“If the opportunity is there and I’m on the left side with 97 then I’ve just got to run with it. I can’t look back,” said Maroon. “I’ve got to perform, I have to be ready and that’s just playing good and performing and putting the numbers up you’d like to put up. If you don’t do that then you’ll see yourself drop pretty far in the lineup. I don’t want that to happen again. It happened in Anaheim, and I don’t want that. I want to be a role player on this team moving forward. It’s a big summer for me. I can come here and prove to them I want it. You can always improve on things.”
“It didn’t work last year in Anaheim, so what is he going to change, what is he going to do different that he can keep that spot?That will be the challenge,” said McLellan. “I think he’s a great kid. He fits our team well. He’s got an energy, a passion and a smile all the time, he takes every moment to heart and wins and losses affect him emotionally. We need more of that around here.”
Some may have been surprised to see Darnell Nurse skating with the team Friday morning.
The Oilers defenceman took a puck to the throat in the Oilers win over Vancouver on Wednesday. He left the game and did not return, taken to the hospital as a precaution and to determine the extent of the damage. And yet, there he was taking his normal rotation with Adam Pardy as the Oilers skated in Leduc.
“He worked hard. He didn’t show any indication of suffering from anything,” said Oilers Head Coach Todd McLellan. “The doctors have, from what I understand, cleared him so if he’s ready to play, we’ll play him. He is a tough customer and I think that’s part of what makes him an attractive player. That’s a real good characteristic to have.”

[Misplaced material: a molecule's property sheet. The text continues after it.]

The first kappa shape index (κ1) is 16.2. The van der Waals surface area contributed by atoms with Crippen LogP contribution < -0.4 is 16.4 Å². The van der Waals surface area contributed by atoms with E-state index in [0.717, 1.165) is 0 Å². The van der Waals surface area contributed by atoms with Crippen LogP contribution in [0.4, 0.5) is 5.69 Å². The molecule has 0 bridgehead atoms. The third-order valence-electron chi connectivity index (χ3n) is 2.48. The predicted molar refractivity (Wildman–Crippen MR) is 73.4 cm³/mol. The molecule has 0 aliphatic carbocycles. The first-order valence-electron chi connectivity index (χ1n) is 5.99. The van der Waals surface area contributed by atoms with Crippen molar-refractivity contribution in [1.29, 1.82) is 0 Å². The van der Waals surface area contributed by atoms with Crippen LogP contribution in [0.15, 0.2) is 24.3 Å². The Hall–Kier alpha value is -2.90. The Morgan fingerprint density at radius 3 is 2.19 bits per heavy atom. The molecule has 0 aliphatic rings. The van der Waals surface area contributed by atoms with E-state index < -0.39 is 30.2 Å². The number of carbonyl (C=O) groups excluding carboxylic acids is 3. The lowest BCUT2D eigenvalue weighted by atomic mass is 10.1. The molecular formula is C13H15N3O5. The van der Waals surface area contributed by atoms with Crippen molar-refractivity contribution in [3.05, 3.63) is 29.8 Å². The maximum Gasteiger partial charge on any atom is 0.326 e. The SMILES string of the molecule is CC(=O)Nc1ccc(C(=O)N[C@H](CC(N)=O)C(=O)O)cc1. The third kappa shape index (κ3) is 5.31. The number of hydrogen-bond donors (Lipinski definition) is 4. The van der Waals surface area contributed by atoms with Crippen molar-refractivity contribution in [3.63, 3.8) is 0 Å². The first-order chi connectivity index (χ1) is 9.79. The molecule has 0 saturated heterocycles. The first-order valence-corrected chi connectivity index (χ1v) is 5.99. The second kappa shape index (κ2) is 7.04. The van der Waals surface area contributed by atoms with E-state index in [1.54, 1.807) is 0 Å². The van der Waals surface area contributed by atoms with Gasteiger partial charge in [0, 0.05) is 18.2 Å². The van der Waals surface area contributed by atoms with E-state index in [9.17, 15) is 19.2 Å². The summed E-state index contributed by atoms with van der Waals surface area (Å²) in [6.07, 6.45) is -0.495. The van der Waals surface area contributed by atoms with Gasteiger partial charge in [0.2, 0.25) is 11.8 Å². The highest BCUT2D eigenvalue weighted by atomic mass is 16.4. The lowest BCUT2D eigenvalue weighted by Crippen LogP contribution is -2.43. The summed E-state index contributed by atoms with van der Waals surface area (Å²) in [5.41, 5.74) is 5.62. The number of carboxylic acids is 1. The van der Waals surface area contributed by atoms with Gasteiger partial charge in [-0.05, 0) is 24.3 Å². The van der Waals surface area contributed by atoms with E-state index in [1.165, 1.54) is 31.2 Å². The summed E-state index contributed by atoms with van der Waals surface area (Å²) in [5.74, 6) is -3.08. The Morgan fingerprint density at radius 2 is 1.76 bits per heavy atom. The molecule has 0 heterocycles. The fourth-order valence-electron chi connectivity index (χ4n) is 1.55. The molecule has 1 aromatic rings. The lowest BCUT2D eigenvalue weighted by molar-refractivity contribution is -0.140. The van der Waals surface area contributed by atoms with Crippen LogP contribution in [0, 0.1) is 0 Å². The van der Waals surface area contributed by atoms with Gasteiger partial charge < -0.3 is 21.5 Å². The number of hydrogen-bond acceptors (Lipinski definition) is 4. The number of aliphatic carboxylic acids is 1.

Nurse’s throat was swollen after the incident and his voice was a little raspier than normal on Friday, but he looked ready to play when the Oilers wrap up the season on Saturday in Vancouver.
Nurse is just happy he wasn’t seriously injured, as taking a puck to the upper body, face and neck area is no laughing matter.
“It is scary because you feel like you could eat your Adam’s apple,” said Nurse. “You get hit in areas like that and it’s kind of scary. You just want to make sure you can breathe and, obviously, the medical staff we have with the team and the medical staff at the hospital helped me out a lot. I’m lucky. It could have been a lot worse than it was and I’m fortunate to come out just a little swollen with a couple of vocal cords messed up.”
The Oilers have hit the ice for their final practice of the 2015-16 season, at Leduc Recreation Centre.
Darnell Nurse, who left Wednesday night’s game after taking a puck to the throat, is on the ice with the team. Benoit Pouliot, who has been out with a shoulder injury since March 1, is on the ice as well.
As @TheChrisWescott mentioned Darnell Nurse is on the ice and Benoit Pouliot is out there as well. Suffered shoulder injury Feb. 28th— Bob Stauffer (@Bob_Stauffer) April 8, 2016
The bottom six rotated through the first drills, but the top six have been as follows:
Per Bob Stauffer, the bottom six is likely as follows:
Gazdic-Lander-Cracknell are also skating.